Sheila ; I believe the group’s initiative to publish their own work spoke volumes and gave a gentle alarm that Gen-Z minds are also occupied with literature. Some of the authors featured are artists in other genres such as music and spoken word performing. These bits are proof of Gen-Z’s involvement in all aspects of their age.
Frank ; If what you two attest to is true then ,What do you feel is the future of literary Publishing, with young curators emerging ? .. and what are your visions for how the Kenyan Literary scenery will be like in future?
Amanda ; i think the future of literary publishing is very bright. It feels kind of unbelievable saying that, seeing that technology is basically ruling our world. If someone who is not in the literary community reads this, they might even think I’m out of my mind. Books? Poetry? who even reads those anymore with social media at the tips of our fingertips? But people do. People still value art and literature at great lengths. And with the emergence of young curators, Gen-Z creators who choose to go deep into themselves and create something purely out of their souls despite all the distractions around , I think I can say our future is very safe.
My only hope for the scene is that it becomes something beautiful, something where everyone can write and speak their minds freely, and without fear of feeling out of place.
Sheila ; I believe with access to technology and the internet, the future is largely digital compared to print issue publishing. Many young writers begin their own blogs which in time helps them accumulate hands-on skills that ease their navigation of the literary world. I hope the future scene is more inclusive of those who lack language proficiency or have trouble reading and writing. This would involve translating books into audio texts read in different languages such as Swahili or any of the forty four ethnic languages spoken in Kenya. I believe this would better help close the gap that presents literature as an elitist art form meant only for those who do well in school. Art communicates to human beings and Gen-Z artists should anticipate overcoming age, class and language barriers.
Frank ; As we approach the end of this interview I would like to know , Who are your influences in the lit world? ..Those writers that young creatives like yourselves look up to ?
Amanda; This is going to be embarrassing, but I don’t have a lot of influences in the lit world. I should, I know I should, and that’s why I am slowly opening myself up to read more of the African lit genre and identify who I want to write like.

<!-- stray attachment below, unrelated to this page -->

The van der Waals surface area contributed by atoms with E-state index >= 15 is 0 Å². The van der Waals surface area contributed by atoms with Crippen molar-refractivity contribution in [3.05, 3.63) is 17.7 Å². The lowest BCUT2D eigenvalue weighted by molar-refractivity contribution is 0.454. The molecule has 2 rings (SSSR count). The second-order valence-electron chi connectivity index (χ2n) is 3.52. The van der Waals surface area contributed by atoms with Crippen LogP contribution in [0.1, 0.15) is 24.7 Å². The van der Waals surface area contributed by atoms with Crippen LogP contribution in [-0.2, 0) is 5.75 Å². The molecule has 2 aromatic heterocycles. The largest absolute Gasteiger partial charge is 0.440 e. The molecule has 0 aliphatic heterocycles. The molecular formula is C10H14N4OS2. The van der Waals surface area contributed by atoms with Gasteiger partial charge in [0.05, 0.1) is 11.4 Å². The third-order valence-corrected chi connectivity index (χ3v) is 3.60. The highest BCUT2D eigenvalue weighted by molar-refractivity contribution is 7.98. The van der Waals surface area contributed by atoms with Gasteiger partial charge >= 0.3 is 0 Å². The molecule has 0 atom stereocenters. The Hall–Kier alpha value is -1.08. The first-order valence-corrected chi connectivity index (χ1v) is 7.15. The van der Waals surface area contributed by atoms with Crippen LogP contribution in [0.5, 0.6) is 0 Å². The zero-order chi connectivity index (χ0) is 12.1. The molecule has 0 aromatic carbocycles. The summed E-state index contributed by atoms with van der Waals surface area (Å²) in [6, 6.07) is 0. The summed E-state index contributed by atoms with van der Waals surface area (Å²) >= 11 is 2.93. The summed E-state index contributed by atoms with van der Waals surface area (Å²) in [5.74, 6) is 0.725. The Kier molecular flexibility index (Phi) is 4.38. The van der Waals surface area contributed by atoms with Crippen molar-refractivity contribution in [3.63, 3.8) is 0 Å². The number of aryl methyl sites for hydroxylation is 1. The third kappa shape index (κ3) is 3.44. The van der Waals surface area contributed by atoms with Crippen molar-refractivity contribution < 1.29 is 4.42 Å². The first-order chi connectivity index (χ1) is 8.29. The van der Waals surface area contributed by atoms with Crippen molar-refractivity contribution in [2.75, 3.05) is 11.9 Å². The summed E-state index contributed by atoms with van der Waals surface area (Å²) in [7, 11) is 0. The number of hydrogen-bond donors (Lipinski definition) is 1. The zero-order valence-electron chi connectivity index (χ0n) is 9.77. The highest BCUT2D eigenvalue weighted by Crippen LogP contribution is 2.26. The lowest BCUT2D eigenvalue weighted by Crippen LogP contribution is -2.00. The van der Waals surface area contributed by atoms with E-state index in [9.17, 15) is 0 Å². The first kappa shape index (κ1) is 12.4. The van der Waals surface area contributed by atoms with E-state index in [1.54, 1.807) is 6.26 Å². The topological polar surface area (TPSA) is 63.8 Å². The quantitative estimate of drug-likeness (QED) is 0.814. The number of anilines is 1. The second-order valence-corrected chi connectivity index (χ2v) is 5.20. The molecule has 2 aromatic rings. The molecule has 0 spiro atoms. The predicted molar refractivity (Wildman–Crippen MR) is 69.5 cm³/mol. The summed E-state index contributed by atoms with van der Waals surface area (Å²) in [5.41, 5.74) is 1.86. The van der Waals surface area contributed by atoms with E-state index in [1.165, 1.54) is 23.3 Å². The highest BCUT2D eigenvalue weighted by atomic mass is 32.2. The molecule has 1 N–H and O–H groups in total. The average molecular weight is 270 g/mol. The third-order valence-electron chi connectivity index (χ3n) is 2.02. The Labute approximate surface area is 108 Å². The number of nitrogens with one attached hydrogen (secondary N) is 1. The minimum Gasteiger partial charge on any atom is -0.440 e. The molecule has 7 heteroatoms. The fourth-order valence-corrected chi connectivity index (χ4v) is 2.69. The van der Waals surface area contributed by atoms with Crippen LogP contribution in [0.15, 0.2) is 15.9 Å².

So far, there are only two names that come to mind when someone asks who I term as an influential writer to me, and those names are – Troy Onyango and Gloriah Amondi. I love how Troy writes, and even more so, what he has done with Lolwe. With Gloriah Amondi, I have only read about three of her pieces, but in every one of them, I have found myself. Of course, there is also Bikozulu, who we can absolutely not forget.
Sheila ; During highschool I greatly admired Margret Ogola who wrote the novel, The River and the Source. Growing up, authors were not as vital as the stories they wrote but as an adult, the line is blurred and I currently gear myself towards female authors largely due to the relatability of womanhood. I wish to present my tales as an extension of self and have found the specificity helpful.
Frank ;Finally what should we expect from you two in terms of Literary output going forward ?
Amanda ; Currently, I’m in a very creativity-charged period of my life. I want to learn everything, read everything, write everything. I am submitting to literary journals more than before, so if they do accept my pieces, as some of them already have, I expect you will be seeing my name in them.
I have also recently taken up to performing my poetry on stage. Performative poetry is not a scene I ever thought I would find myself in, but I did, and when I stepped into it, it felt like home. It feels like home. Saying that, I think you should expect to see me on stage too, rather than just read me on paper.
Sheila ; The world should expect more winding lies from me in fiction and more honesty in my poems, one of which has been shortlisted for this year’s Mystery Publishers ‘Strange Water’ themed Poetry Anthology.
Amanda Nechesa is a writer and poet from Nairobi, Kenya. Her work has been published in Salamander Ink Magazine, WSA-K Magazine, long-listed in the Kikwetu Journal 2022 Flash Fiction contest, and some is upcoming in The Kalahari Review. Two of her short stories have also appeared in the first issue of the Qwani anthology, a collection of literature by young Kenyan writers.
Amanda is a recipient of the Writers Space Africa (WSA) Online Writing Academy scholarship, where she is currently enrolled and studying Poetry, Storytelling and Creative Non-Fiction. When she is not writing, you will find Amanda meandering about, looking for a muse.
Sheila Ngei is a scribing poet, musician, and student at the University of Nairobi . Her first short story appeared on the inaugural issue of Qwani while her first poem will be published in a Mystery Publishers Poetry Anthology in late 2023.
Frank Njugi is a Kenyan Writer , Page poet and Literary Culture journalist who is a member of the WSA-K ….